John Olerud was one of the finalists as I pared my list down to three – largely because of his 1988 season for Washington State – when the 6’5” first baseman/pitcher dominated on the hill and in the batter’s box.  As a hitter, Olerud went .464-23-81 that season.  On the mound he was 15-0 with a 2.49 era.  That performance makes him the only college player to hit 20 home runs and record 15 pitching victories in the same season.  For his college career, Olerud went .434-33-131 in the batter’s box, and 26-4, 3.17 as a pitcher. He went on to a 17-season MLB career, during which he won a batting title (.363 for the Blue Jays in 1993), was a two-time All Star and three-time Gold Glover. He retired with a .294 MLB average, 255 home runs and 1,230 RBI.

2. Derek Tatsuno – University of Hawaii – 1977-78-79

TatsA 5’10”, 175-pound southpaw hurler, Derek Tatsuno was the first college pitcher to achieve 20 victories in a single season. (There has been just one 20-win season since – by Mike Loynd 20-3 for Florida State in 1985.)  Tatsuno did it in 1979, when he went 20-1 (in 22 starts), with a 1.86 earned run average and an NCAA single-season strikeout record of 234 (in 174 1/3 innings pitched).

For his college career, Tassuno went 40-6, with a 2.04 earned run average and 541 strikeouts in 402 1/3 innings. He led NCAA Division 1 pitchers in strikeouts in each of his three college seasons.  The two-time All American was elected to the College Baseball Hall of Fame in 2007.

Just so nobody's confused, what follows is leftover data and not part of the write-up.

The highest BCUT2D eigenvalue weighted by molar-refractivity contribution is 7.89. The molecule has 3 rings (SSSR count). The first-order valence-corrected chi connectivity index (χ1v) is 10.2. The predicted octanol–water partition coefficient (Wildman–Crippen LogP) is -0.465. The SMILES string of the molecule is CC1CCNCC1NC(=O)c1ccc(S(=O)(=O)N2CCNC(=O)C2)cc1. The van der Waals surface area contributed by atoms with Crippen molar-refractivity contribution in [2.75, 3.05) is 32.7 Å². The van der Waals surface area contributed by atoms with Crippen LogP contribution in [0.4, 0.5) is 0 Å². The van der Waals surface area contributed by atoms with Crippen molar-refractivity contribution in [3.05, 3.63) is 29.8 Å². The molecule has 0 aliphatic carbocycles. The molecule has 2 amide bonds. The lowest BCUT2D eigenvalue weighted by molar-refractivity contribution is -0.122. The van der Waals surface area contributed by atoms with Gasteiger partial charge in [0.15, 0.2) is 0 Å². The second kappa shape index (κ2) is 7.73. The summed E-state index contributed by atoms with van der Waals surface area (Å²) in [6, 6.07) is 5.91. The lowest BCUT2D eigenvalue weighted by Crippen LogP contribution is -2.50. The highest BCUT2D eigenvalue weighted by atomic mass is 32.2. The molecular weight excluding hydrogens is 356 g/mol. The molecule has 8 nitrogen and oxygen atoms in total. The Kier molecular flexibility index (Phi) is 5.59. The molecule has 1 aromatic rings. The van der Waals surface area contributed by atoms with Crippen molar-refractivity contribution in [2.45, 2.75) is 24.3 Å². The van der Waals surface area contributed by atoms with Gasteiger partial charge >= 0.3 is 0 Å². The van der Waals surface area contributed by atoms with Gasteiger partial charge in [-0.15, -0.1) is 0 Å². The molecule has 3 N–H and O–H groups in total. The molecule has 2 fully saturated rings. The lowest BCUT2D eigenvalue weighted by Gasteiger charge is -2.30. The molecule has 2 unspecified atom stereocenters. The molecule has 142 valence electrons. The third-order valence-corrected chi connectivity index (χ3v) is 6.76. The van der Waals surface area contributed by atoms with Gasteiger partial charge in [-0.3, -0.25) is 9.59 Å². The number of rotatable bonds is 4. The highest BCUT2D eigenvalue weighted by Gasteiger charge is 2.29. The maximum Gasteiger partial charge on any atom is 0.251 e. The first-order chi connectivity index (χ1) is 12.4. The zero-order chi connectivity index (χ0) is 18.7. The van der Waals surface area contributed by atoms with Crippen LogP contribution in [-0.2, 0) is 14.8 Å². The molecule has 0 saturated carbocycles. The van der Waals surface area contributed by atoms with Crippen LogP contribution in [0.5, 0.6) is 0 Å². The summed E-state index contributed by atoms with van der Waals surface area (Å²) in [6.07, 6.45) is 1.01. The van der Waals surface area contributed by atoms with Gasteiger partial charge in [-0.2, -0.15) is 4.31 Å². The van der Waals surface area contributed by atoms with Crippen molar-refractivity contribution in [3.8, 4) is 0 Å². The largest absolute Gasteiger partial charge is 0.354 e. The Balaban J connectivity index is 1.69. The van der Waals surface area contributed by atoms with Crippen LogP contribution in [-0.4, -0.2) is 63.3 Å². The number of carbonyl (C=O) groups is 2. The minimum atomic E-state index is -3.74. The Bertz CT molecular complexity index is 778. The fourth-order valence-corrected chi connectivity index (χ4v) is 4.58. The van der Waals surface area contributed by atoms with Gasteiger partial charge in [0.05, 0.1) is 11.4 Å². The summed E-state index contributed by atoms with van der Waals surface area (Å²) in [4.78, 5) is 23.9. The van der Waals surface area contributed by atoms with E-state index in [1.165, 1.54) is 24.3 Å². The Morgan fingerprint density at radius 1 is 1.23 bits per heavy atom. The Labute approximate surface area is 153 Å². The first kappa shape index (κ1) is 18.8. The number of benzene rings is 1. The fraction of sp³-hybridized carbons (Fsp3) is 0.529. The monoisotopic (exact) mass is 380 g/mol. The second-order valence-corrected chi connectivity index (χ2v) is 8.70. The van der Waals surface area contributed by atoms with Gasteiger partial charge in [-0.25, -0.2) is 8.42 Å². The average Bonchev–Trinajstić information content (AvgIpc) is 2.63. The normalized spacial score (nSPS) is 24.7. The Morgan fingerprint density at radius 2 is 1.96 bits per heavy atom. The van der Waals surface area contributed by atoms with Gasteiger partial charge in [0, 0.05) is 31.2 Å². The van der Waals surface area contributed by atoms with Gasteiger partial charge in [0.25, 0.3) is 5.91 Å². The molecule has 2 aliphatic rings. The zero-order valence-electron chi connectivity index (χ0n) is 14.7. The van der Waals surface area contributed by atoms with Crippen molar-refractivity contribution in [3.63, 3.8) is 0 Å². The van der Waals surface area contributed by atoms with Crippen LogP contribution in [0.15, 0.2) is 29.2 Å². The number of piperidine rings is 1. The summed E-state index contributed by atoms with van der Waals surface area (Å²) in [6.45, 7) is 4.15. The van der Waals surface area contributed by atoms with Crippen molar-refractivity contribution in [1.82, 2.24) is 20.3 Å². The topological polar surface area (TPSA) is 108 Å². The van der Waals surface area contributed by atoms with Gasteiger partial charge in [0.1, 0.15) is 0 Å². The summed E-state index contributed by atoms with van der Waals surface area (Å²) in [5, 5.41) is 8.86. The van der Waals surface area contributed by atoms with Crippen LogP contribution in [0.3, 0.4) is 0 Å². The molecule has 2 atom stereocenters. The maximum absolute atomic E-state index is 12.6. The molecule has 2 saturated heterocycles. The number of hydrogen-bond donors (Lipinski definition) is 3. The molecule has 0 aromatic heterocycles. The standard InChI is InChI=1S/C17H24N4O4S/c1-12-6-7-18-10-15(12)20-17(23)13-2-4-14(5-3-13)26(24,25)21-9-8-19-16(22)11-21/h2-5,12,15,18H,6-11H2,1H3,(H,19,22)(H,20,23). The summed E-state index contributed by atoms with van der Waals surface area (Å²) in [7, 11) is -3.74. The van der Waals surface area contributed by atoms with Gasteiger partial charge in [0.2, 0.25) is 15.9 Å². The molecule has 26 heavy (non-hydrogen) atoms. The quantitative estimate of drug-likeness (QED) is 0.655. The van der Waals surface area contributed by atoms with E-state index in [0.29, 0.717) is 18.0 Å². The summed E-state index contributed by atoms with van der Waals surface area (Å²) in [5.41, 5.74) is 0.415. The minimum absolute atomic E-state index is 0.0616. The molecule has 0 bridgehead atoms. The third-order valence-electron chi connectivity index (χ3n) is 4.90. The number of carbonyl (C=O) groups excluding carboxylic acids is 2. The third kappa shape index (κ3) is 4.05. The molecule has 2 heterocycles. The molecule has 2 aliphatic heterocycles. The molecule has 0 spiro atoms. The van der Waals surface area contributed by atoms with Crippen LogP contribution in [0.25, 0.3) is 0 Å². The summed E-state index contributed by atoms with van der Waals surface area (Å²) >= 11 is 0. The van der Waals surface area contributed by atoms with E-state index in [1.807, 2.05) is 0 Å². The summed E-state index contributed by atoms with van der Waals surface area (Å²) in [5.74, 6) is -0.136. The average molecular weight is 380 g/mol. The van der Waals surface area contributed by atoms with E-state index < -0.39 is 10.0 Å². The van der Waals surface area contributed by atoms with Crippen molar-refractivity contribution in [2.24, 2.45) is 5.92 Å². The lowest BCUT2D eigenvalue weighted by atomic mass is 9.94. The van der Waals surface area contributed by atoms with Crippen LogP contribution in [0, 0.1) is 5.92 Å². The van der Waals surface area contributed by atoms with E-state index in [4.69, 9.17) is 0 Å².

Tatsuno’s college mound success was not really a surprise to those who knew him.  He went 27-1 as a high school pitcher – his only loss being a 1-0, 11-inning heartbreaker.

Tatsuno was drafted by the Padres in the second round of the 1979 MLB draft (with a $100,000 offer), but got a better offer to pitch in the Japanese amateur leagues. He continued to be drafted by MLB clubs and  and finally signed the sixth time he was drafted – when the Brewers selected him 25th overall in the January 1982 draft. Tatsuno never played in the major leagues. In four minor league seasons, he went 20-16, with a 4.59 earned run average. Note:  The card pictured is from hit timeeith the minor league Hawaii Islanders.


The fight for the third spot on my list was a tough one – between the eventual winner (Rickie Weeks, discussed next) and 16-season MLB 3B/1B Robin Ventura. Ventura, who played Division 1 ball for Oklahoma State University for three seasons (1986-88) – hit .428 for his college career. He never hit under .391 for a season, never hit fewer than 21 home runs (68 over three seasons) and drove in 95 or more runs in each campaign.   In addition, in 1987, Ventura achieved what is still the NCAA’s longest hitting streak – 58 games.  Ventura was a three-time All American and winner of both the Dick Howser Trophy and Golden Spikes Award. He was elected to the College Baseball Hall of Fame in 2006.

3. Rickie Weeks – Southern University – 2001-2003

weeksI am putting Southern University second baseman Rickie Weeks at number-three on my All Time College Baseball Players list. Weeks played for Southern University in 2001-02-03. Over his three-season career, he hit at an NCAA Division 1 career record .465 pace (minimum 200 at bats), with 50 home runs, 233 RBI, 245 runs scored – and a remarkable 65 stolen bases in 66 attempts.  He won consecutive Division 1 batting titles (2002-2003), with averages of .495 and .479 and finished his college career with an NCAA Division 1 record .927 slugging percentage. Weeks was a two-time All American and winner of both the Golden Spikes Award and Dick Howser Award.

Weeks was selected second overall (by the Brewers) in the 2003 MLB draft – and made his MLB debut in September of 2003.  Still active in 2017, after 14-MLB campaigns, Weeks has a .246 MLB average, with 161 home runs, 474 RBI, 733 runs scored and 132 stolen bases His best MLB season was 2010, when he hit .269, with 29 home runs, 83 RBI and 112 runs scored.